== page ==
Nov. 4—Like a majority of photographers, I have had various pieces of equipment pass through my hands. Many of them were great, while many of them, like the Nikon D1 or the Nikkor 43-86mm, were absolute duds.
I especially love lenses.
I had a pretty standard kit coming up on the newspaper scene in the 1980s. In fact, most of us had this setup:
Two or three cameras, for me, usually the Nikon FM2 with a motor drive, along with the following lenses: the Nikkor 24mm f/2.0 AI-S, the Nikkor 35mm f/2.0 AI-S, the Nikkor 105mm f/1.8 AI-S, the Nikkor 180mm f/2.8 ED-IF, and the Nikkor 300mm f/2.8 ED-IF.
As the years went by, I found bargains on other lenses, like the Nikkor 400mm f/3.5 ED-IF, the Nikkor 85mm f/2.0 AI-S, the Nikkor 25-50mm f/4 AI, several 28mm and 135mm lenses, and three different 20mm lenses.
Earlier in my career, I bought a Sigma Zoom 28-80mm f/3.5-4.5, back in the day when Sigma was a very cheap (in all respects) lens. I sold it within about three months since I never made a sharp image with it.
The most disappointing lens of this era was the Nikkor 25-50mm f/4. I had such high hopes for this rare, well-made Nikkor lens, but it was hard to focus because the focus throw (how far you need to twist the focus ring) was so long. It was okay at 25mm, but nobody loves a heavy, huge 50mm f/4 lens.
I gradually traded all my 1980s-era Nikkor lenses for more modern lenses, mostly zooms, but I still missed some of my favorites and recently picked another one up from a seller on eBay, a 35mm f/2.0 of 1980s vintage. I missed this lens after I sold it because I saw its potential, but didn't take advantage of it when I had it.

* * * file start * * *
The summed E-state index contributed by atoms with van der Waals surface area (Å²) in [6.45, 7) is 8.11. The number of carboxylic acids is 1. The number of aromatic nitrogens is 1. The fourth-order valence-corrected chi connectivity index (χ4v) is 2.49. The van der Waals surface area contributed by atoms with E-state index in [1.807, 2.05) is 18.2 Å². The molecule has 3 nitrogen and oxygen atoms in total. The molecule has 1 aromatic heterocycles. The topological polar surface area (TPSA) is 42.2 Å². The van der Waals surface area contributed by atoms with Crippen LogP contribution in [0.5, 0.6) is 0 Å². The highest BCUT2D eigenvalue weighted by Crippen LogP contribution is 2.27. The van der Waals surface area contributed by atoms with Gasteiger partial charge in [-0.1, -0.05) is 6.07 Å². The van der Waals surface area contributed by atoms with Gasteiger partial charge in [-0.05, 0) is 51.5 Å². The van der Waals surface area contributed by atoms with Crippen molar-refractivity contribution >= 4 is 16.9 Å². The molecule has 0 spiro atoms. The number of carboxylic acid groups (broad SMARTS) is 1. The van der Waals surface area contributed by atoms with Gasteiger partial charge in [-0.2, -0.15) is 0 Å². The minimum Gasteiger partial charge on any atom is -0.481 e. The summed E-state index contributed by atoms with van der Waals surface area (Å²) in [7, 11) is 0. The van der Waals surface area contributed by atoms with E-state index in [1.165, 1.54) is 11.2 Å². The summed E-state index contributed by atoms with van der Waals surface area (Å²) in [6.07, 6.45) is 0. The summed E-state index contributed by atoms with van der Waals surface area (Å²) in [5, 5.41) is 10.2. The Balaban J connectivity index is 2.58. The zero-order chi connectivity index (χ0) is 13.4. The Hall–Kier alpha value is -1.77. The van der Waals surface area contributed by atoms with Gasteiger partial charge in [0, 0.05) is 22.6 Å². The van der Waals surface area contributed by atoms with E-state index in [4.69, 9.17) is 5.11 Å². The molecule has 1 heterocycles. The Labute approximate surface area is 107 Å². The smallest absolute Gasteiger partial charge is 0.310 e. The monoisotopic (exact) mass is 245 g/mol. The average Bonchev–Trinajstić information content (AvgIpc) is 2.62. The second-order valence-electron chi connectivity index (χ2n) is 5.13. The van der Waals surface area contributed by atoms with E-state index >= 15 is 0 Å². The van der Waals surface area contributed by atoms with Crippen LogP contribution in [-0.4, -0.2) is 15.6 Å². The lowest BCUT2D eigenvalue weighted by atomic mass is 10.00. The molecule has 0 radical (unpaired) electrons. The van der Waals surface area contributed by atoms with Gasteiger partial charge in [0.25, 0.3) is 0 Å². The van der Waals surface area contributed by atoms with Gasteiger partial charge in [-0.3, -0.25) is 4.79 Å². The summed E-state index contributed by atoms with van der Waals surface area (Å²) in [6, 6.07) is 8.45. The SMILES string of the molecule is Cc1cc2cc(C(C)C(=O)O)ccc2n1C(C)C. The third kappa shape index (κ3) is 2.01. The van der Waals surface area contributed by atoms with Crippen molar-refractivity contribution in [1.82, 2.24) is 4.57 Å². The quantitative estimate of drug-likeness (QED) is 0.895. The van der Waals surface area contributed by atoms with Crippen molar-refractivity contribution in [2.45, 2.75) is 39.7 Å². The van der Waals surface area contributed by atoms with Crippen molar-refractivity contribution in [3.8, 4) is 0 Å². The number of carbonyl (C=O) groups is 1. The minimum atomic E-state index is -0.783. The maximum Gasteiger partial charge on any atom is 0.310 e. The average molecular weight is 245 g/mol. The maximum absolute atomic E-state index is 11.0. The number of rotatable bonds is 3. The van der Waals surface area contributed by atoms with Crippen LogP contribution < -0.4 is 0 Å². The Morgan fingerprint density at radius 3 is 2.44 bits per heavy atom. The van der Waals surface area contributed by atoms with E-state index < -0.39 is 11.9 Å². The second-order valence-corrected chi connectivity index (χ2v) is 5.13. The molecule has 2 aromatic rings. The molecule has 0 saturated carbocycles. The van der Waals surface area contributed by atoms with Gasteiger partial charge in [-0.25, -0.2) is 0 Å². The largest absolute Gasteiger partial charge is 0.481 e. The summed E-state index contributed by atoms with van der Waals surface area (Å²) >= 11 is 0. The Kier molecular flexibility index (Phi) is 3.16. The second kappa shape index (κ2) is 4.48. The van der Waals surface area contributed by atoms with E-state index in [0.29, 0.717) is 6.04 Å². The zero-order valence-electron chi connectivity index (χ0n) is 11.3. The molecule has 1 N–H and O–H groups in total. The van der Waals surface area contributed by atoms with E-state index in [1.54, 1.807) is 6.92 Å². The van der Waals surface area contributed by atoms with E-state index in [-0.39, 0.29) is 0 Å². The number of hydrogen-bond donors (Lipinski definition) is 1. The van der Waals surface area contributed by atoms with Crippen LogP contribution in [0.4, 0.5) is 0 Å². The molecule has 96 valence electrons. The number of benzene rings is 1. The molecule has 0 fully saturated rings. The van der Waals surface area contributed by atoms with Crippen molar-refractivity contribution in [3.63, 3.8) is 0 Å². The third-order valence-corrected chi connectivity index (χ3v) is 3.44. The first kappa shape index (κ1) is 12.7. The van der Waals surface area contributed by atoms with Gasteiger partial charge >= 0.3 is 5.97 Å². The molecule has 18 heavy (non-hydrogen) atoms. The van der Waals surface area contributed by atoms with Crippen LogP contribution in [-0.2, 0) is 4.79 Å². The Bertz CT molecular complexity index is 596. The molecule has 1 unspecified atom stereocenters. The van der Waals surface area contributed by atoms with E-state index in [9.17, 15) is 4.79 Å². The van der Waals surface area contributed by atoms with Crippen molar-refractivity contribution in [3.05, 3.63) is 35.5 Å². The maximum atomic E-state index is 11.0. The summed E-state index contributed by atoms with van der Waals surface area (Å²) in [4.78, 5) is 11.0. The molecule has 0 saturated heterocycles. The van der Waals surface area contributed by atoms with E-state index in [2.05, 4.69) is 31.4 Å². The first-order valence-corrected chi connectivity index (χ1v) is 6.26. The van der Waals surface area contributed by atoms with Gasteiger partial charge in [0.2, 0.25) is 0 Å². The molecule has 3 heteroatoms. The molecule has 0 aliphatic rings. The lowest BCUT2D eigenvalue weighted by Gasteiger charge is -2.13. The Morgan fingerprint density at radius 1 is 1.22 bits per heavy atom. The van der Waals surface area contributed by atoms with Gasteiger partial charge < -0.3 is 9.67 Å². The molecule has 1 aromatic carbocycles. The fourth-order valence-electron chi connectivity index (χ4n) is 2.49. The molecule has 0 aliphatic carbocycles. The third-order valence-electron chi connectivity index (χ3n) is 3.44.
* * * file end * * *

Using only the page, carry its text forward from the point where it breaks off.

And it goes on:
The 35mm lens is sometimes regarded as a "normal" lens on 35 mm-sized imaging sensors, slightly wider than the ever-present 50mm, letting photographers build a pleasing narrative without the distraction of the foreshortening that wider lenses can create.
I am also finding fewer and fewer mentions or reviews of lenses like these, and the photographic historian in me wants to remember and preserve the amazing images made by thousands of photojournalists across the globe made with these lenses.
So, as a short review, the Nikkor 35mm f/2.0 lens is beautifully made, a pleasure to use, gives sharp, detailed images, and has pleasant selective focus with good bokeh.
So there is another lens in my bag of tricks, which goes well with my rare skill in that same bag of tricks: that I can still focus on a manual-focus lens.